Evaluating Digital Projects

Authors

  • Jeri Wieringa University of Alabama

DOI:

https://doi.org/10.1558/bsor.20089

Keywords:

Data, Crowdsourcing, Transcription, Database, Digital Projects

Abstract

Digital humanities takes public scholarship to the next level. Whether looking for the best tools or learning about new developments within the field, “The Download” can help you refine your work in digital religious studies. Professor Jeri Wieringa (University of Alabama) provides insight into this new mode of scholarship by highlighting the challenges and nuances of online platforms.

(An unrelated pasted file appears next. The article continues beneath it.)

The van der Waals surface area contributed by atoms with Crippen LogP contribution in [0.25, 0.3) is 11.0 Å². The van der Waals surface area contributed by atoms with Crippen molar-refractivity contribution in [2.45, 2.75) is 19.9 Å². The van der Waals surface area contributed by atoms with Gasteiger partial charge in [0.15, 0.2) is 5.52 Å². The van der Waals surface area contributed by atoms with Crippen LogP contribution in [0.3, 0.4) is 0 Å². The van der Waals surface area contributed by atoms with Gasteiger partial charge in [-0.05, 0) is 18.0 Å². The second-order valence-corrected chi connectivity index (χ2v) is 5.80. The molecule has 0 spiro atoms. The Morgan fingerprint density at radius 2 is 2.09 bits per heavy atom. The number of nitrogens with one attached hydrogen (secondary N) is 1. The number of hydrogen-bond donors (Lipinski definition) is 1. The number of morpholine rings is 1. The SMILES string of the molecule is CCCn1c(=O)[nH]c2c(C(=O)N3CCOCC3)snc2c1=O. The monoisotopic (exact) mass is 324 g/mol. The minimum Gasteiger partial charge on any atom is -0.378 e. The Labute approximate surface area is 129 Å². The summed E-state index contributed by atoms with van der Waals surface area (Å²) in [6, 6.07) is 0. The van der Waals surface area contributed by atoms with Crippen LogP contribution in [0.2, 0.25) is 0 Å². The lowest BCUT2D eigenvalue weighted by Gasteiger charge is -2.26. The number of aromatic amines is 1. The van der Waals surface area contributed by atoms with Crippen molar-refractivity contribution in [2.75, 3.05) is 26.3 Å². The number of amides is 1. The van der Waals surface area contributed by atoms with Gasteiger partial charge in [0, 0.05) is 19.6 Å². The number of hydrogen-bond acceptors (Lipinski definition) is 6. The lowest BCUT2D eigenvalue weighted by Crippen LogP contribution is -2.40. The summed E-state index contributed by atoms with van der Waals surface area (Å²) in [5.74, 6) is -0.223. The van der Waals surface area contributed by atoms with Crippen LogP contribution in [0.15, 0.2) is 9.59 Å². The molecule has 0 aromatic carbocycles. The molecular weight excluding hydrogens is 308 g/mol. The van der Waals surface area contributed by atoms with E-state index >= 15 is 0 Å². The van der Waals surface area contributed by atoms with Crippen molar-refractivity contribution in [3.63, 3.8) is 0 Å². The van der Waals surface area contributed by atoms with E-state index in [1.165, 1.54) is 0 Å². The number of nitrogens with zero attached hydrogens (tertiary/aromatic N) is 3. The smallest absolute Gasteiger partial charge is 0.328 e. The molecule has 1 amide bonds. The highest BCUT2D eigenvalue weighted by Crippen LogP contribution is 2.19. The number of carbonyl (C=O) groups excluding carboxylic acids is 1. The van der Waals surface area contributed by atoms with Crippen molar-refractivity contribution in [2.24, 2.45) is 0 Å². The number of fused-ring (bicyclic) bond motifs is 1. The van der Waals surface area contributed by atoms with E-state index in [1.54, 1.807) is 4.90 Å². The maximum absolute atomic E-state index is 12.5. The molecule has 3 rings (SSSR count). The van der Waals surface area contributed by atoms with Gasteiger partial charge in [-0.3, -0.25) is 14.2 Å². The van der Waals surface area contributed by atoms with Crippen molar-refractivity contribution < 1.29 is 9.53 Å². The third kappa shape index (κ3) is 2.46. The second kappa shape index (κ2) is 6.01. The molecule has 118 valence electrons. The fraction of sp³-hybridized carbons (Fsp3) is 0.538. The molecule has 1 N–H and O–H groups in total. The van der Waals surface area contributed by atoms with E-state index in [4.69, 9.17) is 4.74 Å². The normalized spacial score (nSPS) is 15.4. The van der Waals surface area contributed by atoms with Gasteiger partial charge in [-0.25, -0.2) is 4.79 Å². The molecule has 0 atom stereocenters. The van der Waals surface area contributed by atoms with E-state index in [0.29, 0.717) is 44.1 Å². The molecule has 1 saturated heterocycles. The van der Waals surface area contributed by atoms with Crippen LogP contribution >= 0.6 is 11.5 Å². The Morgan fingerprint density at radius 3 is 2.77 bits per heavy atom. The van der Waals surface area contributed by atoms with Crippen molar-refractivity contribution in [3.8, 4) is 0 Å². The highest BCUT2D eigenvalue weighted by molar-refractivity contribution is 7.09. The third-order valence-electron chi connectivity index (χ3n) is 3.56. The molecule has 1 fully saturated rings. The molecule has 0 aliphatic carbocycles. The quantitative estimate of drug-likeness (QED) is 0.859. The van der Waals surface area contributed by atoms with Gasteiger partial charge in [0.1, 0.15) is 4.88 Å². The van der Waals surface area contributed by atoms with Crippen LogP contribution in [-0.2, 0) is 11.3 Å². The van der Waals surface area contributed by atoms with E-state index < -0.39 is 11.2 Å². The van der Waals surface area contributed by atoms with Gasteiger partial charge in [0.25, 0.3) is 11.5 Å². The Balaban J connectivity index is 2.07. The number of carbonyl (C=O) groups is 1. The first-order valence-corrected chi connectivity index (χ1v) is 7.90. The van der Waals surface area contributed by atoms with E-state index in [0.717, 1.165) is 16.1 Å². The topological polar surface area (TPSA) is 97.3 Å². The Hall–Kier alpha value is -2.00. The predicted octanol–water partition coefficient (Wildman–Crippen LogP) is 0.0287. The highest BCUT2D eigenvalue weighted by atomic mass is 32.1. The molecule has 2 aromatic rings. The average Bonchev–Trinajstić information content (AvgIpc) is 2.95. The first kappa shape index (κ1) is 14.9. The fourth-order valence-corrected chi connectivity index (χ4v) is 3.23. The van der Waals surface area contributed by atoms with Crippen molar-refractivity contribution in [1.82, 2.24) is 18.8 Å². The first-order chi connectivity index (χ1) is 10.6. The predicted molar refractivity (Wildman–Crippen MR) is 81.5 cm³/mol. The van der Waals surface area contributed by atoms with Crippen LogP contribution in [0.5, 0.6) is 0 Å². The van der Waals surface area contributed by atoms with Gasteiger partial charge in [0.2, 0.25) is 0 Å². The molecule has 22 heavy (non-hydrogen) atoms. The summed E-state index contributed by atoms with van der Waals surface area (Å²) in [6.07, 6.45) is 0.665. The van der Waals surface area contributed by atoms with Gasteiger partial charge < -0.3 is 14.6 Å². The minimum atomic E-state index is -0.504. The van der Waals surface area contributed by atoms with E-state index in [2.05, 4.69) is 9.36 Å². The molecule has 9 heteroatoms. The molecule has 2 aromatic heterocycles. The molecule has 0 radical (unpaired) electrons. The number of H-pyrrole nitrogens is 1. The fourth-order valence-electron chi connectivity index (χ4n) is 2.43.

References

Faull, Katherine et al. n.d. “Moravian Lives: Tracing the Movements and History of Members of the Moravian Church (1750-2012).” Available at: https://moravian.bucknell.edu (accessed May 2021).

Heppler, Jason A. and Gabriel K. Wolfenstein. n.d. “Crowdsourcing Digital Public History.” The American Historian. Available at: https://tah.oah.org/content/crowdsourcing-digital-public-history (accessed May 2021).

Posner, Miriam. 2016. “What is the Humanities? What is Digital Humanities? Why Are We Here?” Class lecture at the University of California, Los Angeles. Available at: https://www.dropbox.com/sh/5x5tg8h5l0yndte/AAA5unyKujzdXEC1D_e_GzHza?dl=0&preview=1B+DH101.pdf.

Published

2021-08-12

How to Cite

Wieringa, J. . (2021). Evaluating Digital Projects. Bulletin for the Study of Religion, 50(1), 33–37. https://doi.org/10.1558/bsor.20089

Issue

Section

The Download

Categories